1. Field of the Invention

The present invention generally relates to managing noise in a power grid or plane of an electronic device, and more particularly to a method of using decoupling capacitors to reduce noise in an integrated circuit, such as an application specific integrated circuit having rows of random logic macros.

2. Description of the Related Art

Integrated circuits are used for a wide variety of electronic applications, from simple devices such as wristwatches, to the most complex computer systems. A microelectronic integrated circuit (IC) chip can generally be thought of as a collection of logic cells with electrical interconnections between the cells, formed on a semiconductor substrate (e.g., silicon). An IC may include a very large number of cells and require complicated connections between the cells. A cell is a group of one or more circuit elements such as transistors, capacitors, resistors, inductors, and other basic circuit elements grouped to perform a logic function. Cells types include, for example, core cells, scan cells and input/output (I/O) cells. Each of the cells of an IC may have one or more pins, each of which in turn may be connected to one or more other pins of the IC by wires. The wires connecting the pins of the IC are also formed on the surface of the chip.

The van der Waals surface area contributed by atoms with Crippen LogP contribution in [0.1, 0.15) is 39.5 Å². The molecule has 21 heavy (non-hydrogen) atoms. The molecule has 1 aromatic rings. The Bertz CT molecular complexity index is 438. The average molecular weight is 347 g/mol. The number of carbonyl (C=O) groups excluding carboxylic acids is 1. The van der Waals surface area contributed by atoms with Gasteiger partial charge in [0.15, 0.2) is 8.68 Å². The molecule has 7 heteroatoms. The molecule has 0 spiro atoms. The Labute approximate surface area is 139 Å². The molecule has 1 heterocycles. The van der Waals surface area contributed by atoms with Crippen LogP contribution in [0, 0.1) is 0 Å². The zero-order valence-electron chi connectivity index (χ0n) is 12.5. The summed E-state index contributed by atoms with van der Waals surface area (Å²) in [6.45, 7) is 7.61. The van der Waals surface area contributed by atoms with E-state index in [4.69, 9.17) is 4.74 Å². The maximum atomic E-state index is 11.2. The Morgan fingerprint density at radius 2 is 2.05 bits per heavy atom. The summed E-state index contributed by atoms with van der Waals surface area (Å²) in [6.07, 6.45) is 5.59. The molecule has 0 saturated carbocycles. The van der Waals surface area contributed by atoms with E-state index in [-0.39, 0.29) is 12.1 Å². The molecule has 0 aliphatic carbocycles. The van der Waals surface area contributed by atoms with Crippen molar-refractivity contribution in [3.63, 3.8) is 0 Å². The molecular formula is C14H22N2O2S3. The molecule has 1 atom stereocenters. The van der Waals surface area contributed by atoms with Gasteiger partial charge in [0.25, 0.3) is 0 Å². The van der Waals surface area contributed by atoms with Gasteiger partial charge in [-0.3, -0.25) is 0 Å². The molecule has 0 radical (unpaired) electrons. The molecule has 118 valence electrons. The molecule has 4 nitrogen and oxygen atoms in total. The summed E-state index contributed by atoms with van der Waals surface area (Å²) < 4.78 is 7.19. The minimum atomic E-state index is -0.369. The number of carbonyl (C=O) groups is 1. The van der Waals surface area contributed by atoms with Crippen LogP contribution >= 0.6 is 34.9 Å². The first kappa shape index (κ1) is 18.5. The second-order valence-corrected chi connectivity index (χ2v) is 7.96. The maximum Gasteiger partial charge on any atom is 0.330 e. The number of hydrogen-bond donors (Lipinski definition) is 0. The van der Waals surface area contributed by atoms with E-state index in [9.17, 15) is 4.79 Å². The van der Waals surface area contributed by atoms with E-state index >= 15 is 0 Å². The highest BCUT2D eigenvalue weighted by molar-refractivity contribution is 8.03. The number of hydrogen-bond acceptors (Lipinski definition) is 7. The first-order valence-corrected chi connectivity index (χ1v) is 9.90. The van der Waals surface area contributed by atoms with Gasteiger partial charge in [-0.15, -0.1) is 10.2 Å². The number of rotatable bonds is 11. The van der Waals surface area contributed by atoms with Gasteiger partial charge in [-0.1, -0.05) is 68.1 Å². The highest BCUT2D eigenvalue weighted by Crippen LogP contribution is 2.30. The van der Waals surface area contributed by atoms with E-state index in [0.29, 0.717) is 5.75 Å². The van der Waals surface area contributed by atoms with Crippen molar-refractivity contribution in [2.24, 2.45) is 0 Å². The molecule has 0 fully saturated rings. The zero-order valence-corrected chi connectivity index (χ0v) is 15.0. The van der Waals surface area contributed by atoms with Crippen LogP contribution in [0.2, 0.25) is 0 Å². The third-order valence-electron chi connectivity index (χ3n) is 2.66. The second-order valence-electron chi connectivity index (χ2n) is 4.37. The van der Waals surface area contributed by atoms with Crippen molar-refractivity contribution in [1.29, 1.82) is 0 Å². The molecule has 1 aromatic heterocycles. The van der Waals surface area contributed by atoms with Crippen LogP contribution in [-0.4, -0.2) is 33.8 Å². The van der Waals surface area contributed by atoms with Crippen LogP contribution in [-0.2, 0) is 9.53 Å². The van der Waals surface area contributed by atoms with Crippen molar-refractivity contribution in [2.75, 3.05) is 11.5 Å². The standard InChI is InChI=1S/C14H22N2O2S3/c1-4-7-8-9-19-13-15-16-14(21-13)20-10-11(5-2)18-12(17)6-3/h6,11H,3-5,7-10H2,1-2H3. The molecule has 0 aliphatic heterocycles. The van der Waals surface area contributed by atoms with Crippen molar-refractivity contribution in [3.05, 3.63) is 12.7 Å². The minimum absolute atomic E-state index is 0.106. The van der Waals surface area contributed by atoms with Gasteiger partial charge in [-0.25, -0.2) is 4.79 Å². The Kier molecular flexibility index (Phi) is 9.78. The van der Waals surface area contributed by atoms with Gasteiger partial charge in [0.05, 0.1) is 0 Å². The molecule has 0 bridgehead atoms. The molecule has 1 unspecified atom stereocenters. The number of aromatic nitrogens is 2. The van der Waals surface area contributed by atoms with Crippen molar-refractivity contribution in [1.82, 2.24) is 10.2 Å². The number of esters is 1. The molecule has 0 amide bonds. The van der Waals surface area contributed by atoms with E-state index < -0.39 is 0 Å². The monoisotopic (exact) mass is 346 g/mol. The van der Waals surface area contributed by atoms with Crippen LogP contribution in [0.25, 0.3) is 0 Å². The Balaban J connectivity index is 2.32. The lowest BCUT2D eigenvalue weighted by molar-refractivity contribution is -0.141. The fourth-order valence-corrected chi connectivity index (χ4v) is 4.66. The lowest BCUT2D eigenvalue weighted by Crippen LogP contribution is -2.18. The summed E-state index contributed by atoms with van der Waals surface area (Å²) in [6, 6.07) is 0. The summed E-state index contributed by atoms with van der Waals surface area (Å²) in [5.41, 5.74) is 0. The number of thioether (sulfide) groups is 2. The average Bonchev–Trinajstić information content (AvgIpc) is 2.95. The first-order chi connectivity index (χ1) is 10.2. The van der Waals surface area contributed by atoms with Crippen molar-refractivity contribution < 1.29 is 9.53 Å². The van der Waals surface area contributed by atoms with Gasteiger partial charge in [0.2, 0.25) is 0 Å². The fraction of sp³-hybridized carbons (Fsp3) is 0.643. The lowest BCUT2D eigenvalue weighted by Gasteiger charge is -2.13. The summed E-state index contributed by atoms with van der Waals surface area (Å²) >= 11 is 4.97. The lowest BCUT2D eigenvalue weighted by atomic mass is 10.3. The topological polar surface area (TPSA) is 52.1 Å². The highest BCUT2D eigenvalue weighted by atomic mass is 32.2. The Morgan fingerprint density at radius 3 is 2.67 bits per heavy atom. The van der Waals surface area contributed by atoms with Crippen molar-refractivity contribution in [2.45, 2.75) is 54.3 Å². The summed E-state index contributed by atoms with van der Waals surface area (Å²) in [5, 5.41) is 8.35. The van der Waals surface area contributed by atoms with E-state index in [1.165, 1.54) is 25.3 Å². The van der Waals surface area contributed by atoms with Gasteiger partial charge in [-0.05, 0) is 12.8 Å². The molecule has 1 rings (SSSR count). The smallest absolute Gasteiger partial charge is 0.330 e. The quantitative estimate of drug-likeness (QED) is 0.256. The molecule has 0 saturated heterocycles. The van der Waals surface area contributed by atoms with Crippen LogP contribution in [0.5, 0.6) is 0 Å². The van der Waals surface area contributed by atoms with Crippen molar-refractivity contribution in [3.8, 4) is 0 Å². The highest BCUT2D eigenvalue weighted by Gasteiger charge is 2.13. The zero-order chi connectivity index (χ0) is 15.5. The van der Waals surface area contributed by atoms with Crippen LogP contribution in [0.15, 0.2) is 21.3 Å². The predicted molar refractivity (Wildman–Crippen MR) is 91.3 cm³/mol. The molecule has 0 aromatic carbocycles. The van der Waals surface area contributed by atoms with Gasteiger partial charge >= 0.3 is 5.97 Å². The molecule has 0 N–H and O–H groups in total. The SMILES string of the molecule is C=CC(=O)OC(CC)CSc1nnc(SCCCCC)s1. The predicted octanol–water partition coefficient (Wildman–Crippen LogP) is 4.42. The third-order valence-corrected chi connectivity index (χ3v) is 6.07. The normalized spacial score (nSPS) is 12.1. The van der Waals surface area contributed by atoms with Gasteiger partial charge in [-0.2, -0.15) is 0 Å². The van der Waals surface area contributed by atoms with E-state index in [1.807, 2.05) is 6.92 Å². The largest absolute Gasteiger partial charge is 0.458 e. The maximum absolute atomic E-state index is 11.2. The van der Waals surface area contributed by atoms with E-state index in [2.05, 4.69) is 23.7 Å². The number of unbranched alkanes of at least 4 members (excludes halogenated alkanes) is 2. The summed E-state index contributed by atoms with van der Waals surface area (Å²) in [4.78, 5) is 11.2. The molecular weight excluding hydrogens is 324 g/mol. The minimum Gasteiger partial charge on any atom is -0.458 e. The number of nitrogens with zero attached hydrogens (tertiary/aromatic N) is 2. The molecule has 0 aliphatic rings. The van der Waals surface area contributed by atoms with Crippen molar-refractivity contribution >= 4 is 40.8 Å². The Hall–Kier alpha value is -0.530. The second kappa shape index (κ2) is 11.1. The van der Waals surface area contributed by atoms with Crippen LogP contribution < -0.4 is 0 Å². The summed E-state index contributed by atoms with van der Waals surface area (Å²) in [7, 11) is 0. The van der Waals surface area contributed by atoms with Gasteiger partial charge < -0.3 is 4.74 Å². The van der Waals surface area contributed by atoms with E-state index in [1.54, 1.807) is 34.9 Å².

An IC chip is fabricated by first conceiving the logical circuit description, and then converting that logical description into a physical description, or geometric layout. This process is usually carried out using a “netlist,” which is a record of all of the nets, or interconnections, between the cell pins. A layout typically consists of a set of planar geometric shapes in several layers. The layout is then checked to ensure that it meets all of the design requirements, particularly timing requirements. The result is a set of design files known as an intermediate form that describes the layout. The design files are then converted into pattern generator files that are used to produce patterns called masks by an optical or electron beam pattern generator. During fabrication, these masks are used to pattern a silicon wafer using a sequence of photolithographic steps. The process of converting the specifications of an electrical circuit into a layout is called the physical design.